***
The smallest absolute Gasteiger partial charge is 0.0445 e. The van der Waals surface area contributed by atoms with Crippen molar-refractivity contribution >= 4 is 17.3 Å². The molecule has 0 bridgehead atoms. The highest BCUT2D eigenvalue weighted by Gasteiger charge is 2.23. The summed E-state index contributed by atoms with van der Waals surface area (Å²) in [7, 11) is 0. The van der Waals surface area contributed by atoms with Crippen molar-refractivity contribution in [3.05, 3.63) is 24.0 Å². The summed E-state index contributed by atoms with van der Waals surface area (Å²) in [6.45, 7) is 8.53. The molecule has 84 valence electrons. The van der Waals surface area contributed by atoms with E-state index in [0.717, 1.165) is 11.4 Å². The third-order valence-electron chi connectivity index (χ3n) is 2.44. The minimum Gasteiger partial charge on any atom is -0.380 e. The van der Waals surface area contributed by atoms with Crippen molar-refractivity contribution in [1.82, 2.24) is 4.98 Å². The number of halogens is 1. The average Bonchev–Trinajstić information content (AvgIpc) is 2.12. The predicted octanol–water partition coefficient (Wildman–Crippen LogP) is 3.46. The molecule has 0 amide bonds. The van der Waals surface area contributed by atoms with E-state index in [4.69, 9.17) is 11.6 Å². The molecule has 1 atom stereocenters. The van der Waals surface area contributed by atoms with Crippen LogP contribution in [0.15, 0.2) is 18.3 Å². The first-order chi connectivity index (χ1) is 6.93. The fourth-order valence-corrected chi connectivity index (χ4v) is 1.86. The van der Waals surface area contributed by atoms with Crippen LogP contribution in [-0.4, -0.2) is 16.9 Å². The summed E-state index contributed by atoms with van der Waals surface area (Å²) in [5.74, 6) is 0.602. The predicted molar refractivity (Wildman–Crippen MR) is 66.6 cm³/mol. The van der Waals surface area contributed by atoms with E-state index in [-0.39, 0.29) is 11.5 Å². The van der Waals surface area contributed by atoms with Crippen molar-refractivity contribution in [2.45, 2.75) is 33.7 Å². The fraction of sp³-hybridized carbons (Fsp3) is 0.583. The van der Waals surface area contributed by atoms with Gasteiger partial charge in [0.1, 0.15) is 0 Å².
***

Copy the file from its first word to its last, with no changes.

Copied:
The smallest absolute Gasteiger partial charge is 0.0445 e. The van der Waals surface area contributed by atoms with Crippen molar-refractivity contribution >= 4 is 17.3 Å². The molecule has 0 bridgehead atoms. The highest BCUT2D eigenvalue weighted by Gasteiger charge is 2.23. The summed E-state index contributed by atoms with van der Waals surface area (Å²) in [7, 11) is 0. The van der Waals surface area contributed by atoms with Crippen molar-refractivity contribution in [3.05, 3.63) is 24.0 Å². The summed E-state index contributed by atoms with van der Waals surface area (Å²) in [6.45, 7) is 8.53. The molecule has 84 valence electrons. The van der Waals surface area contributed by atoms with E-state index in [0.717, 1.165) is 11.4 Å². The third-order valence-electron chi connectivity index (χ3n) is 2.44. The minimum Gasteiger partial charge on any atom is -0.380 e. The van der Waals surface area contributed by atoms with Crippen molar-refractivity contribution in [1.82, 2.24) is 4.98 Å². The number of halogens is 1. The average Bonchev–Trinajstić information content (AvgIpc) is 2.12. The predicted octanol–water partition coefficient (Wildman–Crippen LogP) is 3.46. The molecule has 0 amide bonds. The van der Waals surface area contributed by atoms with E-state index in [4.69, 9.17) is 11.6 Å². The molecule has 1 atom stereocenters. The van der Waals surface area contributed by atoms with Crippen LogP contribution in [0.15, 0.2) is 18.3 Å². The first-order chi connectivity index (χ1) is 6.93. The fourth-order valence-corrected chi connectivity index (χ4v) is 1.86. The van der Waals surface area contributed by atoms with Crippen LogP contribution in [-0.4, -0.2) is 16.9 Å². The summed E-state index contributed by atoms with van der Waals surface area (Å²) in [5.74, 6) is 0.602. The predicted molar refractivity (Wildman–Crippen MR) is 66.6 cm³/mol. The van der Waals surface area contributed by atoms with E-state index in [-0.39, 0.29) is 11.5 Å². The van der Waals surface area contributed by atoms with Crippen molar-refractivity contribution in [2.45, 2.75) is 33.7 Å². The fraction of sp³-hybridized carbons (Fsp3) is 0.583. The van der Waals surface area contributed by atoms with Gasteiger partial charge in [0.1, 0.15) is 0 Å².